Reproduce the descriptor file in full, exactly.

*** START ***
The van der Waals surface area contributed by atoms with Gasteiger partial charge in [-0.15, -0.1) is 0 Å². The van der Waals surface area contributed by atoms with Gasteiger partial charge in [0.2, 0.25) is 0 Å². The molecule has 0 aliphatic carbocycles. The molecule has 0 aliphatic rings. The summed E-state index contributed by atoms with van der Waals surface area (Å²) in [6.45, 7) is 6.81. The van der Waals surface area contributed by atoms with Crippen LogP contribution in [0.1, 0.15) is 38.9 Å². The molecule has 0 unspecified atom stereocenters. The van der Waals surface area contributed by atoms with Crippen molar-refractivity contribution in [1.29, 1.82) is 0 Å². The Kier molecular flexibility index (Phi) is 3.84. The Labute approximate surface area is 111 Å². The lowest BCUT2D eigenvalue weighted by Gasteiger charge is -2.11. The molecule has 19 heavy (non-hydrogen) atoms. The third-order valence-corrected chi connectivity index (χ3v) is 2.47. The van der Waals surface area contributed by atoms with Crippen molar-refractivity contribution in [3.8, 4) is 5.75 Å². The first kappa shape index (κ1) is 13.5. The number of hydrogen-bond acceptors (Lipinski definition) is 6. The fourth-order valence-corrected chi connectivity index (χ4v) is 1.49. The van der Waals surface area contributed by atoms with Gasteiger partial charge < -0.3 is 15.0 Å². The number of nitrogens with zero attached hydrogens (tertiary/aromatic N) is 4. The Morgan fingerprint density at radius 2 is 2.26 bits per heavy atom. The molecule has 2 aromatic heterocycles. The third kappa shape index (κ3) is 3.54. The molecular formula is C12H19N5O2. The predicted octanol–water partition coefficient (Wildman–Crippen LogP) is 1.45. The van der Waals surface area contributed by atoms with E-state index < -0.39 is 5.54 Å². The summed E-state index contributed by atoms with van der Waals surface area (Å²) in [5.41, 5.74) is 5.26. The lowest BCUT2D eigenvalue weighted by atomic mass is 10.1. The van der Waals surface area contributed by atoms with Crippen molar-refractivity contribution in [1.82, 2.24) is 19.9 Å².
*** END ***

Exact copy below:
The van der Waals surface area contributed by atoms with Gasteiger partial charge in [-0.15, -0.1) is 0 Å². The van der Waals surface area contributed by atoms with Gasteiger partial charge in [0.2, 0.25) is 0 Å². The molecule has 0 aliphatic carbocycles. The molecule has 0 aliphatic rings. The summed E-state index contributed by atoms with van der Waals surface area (Å²) in [6.45, 7) is 6.81. The van der Waals surface area contributed by atoms with Crippen LogP contribution in [0.1, 0.15) is 38.9 Å². The molecule has 0 unspecified atom stereocenters. The van der Waals surface area contributed by atoms with Crippen molar-refractivity contribution in [1.29, 1.82) is 0 Å². The Kier molecular flexibility index (Phi) is 3.84. The Labute approximate surface area is 111 Å². The lowest BCUT2D eigenvalue weighted by Gasteiger charge is -2.11. The molecule has 19 heavy (non-hydrogen) atoms. The third-order valence-corrected chi connectivity index (χ3v) is 2.47. The van der Waals surface area contributed by atoms with Crippen molar-refractivity contribution in [3.8, 4) is 5.75 Å². The first kappa shape index (κ1) is 13.5. The number of hydrogen-bond acceptors (Lipinski definition) is 6. The fourth-order valence-corrected chi connectivity index (χ4v) is 1.49. The van der Waals surface area contributed by atoms with Gasteiger partial charge < -0.3 is 15.0 Å². The number of nitrogens with zero attached hydrogens (tertiary/aromatic N) is 4. The Morgan fingerprint density at radius 2 is 2.26 bits per heavy atom. The molecule has 2 aromatic heterocycles. The third kappa shape index (κ3) is 3.54. The molecular formula is C12H19N5O2. The predicted octanol–water partition coefficient (Wildman–Crippen LogP) is 1.45. The van der Waals surface area contributed by atoms with E-state index < -0.39 is 5.54 Å². The summed E-state index contributed by atoms with van der Waals surface area (Å²) in [5.41, 5.74) is 5.26. The lowest BCUT2D eigenvalue weighted by atomic mass is 10.1. The van der Waals surface area contributed by atoms with Crippen molar-refractivity contribution in [1.82, 2.24) is 19.9 Å².